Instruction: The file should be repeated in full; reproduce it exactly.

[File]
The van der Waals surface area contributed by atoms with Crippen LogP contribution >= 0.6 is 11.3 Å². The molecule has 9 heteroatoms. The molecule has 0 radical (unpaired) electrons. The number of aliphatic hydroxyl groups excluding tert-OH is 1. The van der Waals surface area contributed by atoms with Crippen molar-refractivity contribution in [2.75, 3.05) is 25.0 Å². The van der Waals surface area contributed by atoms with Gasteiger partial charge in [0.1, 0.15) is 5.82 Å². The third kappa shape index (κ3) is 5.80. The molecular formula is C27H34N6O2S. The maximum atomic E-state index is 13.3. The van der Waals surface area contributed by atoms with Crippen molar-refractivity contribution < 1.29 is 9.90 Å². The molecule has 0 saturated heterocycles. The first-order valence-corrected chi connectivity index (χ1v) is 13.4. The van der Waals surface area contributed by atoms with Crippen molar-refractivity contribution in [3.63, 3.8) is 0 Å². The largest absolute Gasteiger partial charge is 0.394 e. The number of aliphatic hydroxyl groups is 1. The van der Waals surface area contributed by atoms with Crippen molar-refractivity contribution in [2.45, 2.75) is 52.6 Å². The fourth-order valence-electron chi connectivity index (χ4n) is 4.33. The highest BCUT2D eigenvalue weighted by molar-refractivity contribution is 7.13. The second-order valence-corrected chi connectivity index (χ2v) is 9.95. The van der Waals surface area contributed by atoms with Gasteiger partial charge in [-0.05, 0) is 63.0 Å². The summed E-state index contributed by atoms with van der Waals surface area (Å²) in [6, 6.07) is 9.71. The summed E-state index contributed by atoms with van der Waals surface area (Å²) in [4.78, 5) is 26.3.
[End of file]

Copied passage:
The van der Waals surface area contributed by atoms with Crippen LogP contribution >= 0.6 is 11.3 Å². The molecule has 9 heteroatoms. The molecule has 0 radical (unpaired) electrons. The number of aliphatic hydroxyl groups excluding tert-OH is 1. The van der Waals surface area contributed by atoms with Crippen molar-refractivity contribution in [2.75, 3.05) is 25.0 Å². The van der Waals surface area contributed by atoms with Gasteiger partial charge in [0.1, 0.15) is 5.82 Å². The third kappa shape index (κ3) is 5.80. The molecular formula is C27H34N6O2S. The maximum atomic E-state index is 13.3. The van der Waals surface area contributed by atoms with Crippen molar-refractivity contribution < 1.29 is 9.90 Å². The molecule has 0 saturated heterocycles. The first-order valence-corrected chi connectivity index (χ1v) is 13.4. The van der Waals surface area contributed by atoms with Crippen molar-refractivity contribution in [3.63, 3.8) is 0 Å². The largest absolute Gasteiger partial charge is 0.394 e. The number of aliphatic hydroxyl groups is 1. The van der Waals surface area contributed by atoms with Crippen molar-refractivity contribution in [2.45, 2.75) is 52.6 Å². The fourth-order valence-electron chi connectivity index (χ4n) is 4.33. The highest BCUT2D eigenvalue weighted by molar-refractivity contribution is 7.13. The second-order valence-corrected chi connectivity index (χ2v) is 9.95. The van der Waals surface area contributed by atoms with Gasteiger partial charge in [-0.05, 0) is 63.0 Å². The summed E-state index contributed by atoms with van der Waals surface area (Å²) in [6, 6.07) is 9.71. The summed E-state index contributed by atoms with van der Waals surface area (Å²) in [4.78, 5) is 26.3.